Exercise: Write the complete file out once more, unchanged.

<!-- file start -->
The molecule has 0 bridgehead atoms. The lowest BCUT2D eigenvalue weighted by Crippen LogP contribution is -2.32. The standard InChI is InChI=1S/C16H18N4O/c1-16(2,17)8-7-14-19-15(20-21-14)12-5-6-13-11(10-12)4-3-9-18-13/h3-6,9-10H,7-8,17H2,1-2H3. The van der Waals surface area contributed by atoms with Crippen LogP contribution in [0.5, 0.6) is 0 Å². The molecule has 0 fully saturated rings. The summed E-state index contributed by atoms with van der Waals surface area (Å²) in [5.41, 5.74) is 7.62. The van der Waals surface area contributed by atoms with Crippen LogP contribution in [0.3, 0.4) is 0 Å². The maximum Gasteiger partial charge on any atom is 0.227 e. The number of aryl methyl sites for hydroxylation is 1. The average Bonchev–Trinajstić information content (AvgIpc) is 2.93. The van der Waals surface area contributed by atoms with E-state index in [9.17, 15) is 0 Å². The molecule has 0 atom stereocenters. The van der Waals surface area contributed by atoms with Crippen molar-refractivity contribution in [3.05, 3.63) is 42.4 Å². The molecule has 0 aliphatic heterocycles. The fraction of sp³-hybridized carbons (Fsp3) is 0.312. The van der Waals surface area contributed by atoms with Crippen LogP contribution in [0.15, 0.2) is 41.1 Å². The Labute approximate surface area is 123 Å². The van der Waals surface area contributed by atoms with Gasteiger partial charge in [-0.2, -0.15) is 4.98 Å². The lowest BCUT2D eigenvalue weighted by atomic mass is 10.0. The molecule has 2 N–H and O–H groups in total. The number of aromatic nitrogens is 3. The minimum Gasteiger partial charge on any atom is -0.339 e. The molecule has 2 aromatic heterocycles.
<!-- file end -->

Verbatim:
The molecule has 0 bridgehead atoms. The lowest BCUT2D eigenvalue weighted by Crippen LogP contribution is -2.32. The standard InChI is InChI=1S/C16H18N4O/c1-16(2,17)8-7-14-19-15(20-21-14)12-5-6-13-11(10-12)4-3-9-18-13/h3-6,9-10H,7-8,17H2,1-2H3. The van der Waals surface area contributed by atoms with Crippen LogP contribution in [0.5, 0.6) is 0 Å². The molecule has 0 fully saturated rings. The summed E-state index contributed by atoms with van der Waals surface area (Å²) in [5.41, 5.74) is 7.62. The van der Waals surface area contributed by atoms with Crippen LogP contribution in [0.3, 0.4) is 0 Å². The maximum Gasteiger partial charge on any atom is 0.227 e. The number of aryl methyl sites for hydroxylation is 1. The average Bonchev–Trinajstić information content (AvgIpc) is 2.93. The van der Waals surface area contributed by atoms with E-state index in [9.17, 15) is 0 Å². The molecule has 0 atom stereocenters. The van der Waals surface area contributed by atoms with Crippen molar-refractivity contribution in [3.05, 3.63) is 42.4 Å². The molecule has 0 aliphatic heterocycles. The fraction of sp³-hybridized carbons (Fsp3) is 0.312. The van der Waals surface area contributed by atoms with Crippen LogP contribution in [0.15, 0.2) is 41.1 Å². The Labute approximate surface area is 123 Å². The van der Waals surface area contributed by atoms with Gasteiger partial charge in [-0.2, -0.15) is 4.98 Å². The lowest BCUT2D eigenvalue weighted by atomic mass is 10.0. The molecule has 2 N–H and O–H groups in total. The number of aromatic nitrogens is 3. The minimum Gasteiger partial charge on any atom is -0.339 e. The molecule has 2 aromatic heterocycles.